Accelerator position sensors detect how far the driver is pushing the gas pedal. The sensor feeds information to the car's computer, which helps it determine the correct fuel-to-air ratio and when to shift.
While gasoline or diesel fuel provides the energy for a car's engine, fuel also needs air to combust cleanly and efficiently; with the right mixture, engines can get better gas mileage and prevent misfires. Carburetors provide a manual means of achieving the appropriate ratio, but fuel injection systems need to calculate this ratio based on information fed to one of the car's internal computers. The accelerator position sensor plays a key role.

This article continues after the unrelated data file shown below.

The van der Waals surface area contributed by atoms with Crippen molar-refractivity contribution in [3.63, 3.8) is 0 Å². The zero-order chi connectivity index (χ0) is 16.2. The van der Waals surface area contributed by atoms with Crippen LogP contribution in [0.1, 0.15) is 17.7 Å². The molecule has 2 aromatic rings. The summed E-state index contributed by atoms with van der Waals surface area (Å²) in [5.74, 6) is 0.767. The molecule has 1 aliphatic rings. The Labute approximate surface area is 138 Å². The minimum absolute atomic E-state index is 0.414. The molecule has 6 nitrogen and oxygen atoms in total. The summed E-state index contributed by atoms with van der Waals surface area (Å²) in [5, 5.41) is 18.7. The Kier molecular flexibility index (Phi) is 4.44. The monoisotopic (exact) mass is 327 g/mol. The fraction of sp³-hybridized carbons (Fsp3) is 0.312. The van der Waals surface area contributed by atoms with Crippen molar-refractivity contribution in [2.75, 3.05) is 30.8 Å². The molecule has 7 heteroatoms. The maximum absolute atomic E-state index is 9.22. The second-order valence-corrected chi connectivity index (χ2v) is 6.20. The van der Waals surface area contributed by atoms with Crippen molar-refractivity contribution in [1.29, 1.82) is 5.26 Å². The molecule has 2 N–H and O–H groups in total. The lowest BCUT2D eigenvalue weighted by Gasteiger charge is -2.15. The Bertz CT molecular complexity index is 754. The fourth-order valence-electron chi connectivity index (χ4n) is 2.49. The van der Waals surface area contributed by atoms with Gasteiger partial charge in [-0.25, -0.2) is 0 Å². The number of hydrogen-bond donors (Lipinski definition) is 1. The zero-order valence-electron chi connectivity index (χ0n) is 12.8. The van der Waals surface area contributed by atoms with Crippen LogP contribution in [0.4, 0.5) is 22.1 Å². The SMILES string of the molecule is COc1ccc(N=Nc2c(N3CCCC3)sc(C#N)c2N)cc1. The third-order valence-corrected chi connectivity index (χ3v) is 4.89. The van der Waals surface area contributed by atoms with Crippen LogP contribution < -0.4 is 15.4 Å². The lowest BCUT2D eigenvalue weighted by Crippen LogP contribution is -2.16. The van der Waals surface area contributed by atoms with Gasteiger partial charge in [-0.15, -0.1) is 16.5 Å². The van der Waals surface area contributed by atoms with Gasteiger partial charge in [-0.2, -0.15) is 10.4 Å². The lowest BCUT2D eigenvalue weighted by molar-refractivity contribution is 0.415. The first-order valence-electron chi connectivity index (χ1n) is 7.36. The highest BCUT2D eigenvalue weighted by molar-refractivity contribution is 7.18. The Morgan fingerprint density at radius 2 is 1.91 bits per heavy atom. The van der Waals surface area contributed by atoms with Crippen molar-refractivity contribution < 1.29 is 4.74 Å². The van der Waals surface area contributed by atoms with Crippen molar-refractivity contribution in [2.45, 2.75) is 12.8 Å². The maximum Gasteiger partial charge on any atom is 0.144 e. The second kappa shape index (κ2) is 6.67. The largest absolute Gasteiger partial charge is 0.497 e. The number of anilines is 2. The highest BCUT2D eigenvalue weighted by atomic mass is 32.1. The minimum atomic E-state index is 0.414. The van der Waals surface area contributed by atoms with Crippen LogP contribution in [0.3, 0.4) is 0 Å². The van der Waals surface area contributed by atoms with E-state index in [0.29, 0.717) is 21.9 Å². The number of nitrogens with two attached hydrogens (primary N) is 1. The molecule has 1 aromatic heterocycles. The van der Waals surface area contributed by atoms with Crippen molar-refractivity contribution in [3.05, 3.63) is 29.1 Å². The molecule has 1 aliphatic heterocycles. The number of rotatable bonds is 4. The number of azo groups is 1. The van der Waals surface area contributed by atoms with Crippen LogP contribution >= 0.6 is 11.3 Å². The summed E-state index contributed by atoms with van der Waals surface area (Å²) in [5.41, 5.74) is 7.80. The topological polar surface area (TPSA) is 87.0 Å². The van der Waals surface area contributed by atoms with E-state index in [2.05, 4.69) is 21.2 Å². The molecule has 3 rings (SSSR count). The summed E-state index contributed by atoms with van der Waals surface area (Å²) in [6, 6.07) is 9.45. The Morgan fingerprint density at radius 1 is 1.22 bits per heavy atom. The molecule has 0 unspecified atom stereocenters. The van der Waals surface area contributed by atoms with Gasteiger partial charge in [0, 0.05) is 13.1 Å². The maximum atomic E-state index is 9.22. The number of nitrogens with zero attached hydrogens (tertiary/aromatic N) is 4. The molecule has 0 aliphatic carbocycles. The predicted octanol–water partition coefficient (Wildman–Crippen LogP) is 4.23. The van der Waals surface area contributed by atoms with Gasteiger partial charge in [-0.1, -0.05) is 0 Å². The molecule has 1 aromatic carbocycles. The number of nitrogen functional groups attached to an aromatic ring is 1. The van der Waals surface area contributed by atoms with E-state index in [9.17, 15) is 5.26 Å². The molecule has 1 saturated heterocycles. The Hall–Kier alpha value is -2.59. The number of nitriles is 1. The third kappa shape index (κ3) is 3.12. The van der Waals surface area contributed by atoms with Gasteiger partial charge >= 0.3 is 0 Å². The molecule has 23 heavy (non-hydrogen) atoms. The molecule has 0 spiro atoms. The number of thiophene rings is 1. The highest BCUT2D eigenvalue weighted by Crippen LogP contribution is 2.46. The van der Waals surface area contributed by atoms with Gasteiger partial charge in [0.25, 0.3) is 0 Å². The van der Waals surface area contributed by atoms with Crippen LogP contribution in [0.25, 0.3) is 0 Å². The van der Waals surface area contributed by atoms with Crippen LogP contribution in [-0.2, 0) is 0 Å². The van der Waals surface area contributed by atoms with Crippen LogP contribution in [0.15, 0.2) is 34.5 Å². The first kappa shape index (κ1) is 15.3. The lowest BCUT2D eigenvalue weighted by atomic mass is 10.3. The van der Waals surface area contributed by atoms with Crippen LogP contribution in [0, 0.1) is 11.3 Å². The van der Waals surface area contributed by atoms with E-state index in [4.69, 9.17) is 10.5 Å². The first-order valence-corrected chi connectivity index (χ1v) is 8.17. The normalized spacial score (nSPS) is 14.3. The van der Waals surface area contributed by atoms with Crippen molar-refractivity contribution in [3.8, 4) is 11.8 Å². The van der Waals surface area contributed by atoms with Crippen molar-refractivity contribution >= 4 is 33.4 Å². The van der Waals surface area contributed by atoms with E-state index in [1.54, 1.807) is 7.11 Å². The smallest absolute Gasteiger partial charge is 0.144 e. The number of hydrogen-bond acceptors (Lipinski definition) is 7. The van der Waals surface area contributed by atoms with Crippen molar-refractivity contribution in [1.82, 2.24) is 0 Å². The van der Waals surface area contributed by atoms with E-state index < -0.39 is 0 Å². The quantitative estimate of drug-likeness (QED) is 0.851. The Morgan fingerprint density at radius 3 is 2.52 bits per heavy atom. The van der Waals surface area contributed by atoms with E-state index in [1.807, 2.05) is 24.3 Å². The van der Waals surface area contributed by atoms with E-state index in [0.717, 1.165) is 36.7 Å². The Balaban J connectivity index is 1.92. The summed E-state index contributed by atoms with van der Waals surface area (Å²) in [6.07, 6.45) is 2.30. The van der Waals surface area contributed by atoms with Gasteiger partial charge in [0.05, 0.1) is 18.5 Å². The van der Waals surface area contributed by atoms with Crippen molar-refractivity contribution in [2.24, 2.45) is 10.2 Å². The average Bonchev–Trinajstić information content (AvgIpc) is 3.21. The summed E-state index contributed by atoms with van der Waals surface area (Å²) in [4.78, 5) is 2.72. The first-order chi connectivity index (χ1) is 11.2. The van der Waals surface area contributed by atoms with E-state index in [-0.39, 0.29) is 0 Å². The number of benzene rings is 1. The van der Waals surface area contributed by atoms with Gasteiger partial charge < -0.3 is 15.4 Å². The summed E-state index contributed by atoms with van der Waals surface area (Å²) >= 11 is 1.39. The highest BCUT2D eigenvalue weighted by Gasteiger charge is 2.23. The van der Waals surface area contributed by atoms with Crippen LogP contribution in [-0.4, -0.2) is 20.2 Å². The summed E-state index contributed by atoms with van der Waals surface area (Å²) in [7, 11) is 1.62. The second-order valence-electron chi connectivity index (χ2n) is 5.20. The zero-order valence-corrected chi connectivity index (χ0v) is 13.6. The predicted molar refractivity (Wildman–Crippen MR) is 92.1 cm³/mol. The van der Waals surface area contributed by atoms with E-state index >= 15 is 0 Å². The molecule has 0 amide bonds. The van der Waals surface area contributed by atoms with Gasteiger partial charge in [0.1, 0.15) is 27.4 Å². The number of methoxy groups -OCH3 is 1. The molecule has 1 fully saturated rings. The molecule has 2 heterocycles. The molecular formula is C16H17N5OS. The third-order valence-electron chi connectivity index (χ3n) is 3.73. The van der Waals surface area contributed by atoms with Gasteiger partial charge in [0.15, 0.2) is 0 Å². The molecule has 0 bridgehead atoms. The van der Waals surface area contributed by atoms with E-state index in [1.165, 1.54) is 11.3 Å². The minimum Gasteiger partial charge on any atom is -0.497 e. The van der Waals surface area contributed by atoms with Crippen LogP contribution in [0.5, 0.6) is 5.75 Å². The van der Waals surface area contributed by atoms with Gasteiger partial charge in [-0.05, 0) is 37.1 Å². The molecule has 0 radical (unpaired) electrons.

The accelerator position sensor also helps automatic transmissions determine when to shift gears. Pressing the accelerator pedal fully often indicates that the driver wants maximum acceleration, and the transmission typically stays in a lower gear. When the driver lets off of the pedal, the transmission shifts to a higher gear for better efficiency. Drivers looking to pass a vehicle on a road can generally shift to a lower gear to gain extra acceleration by pressing hard on the pedal, which signals to the transmission that the driver wants to downshift. Because of this, mechanics sometimes look at improper shifting as a potential sign of problems with the accelerator position sensor.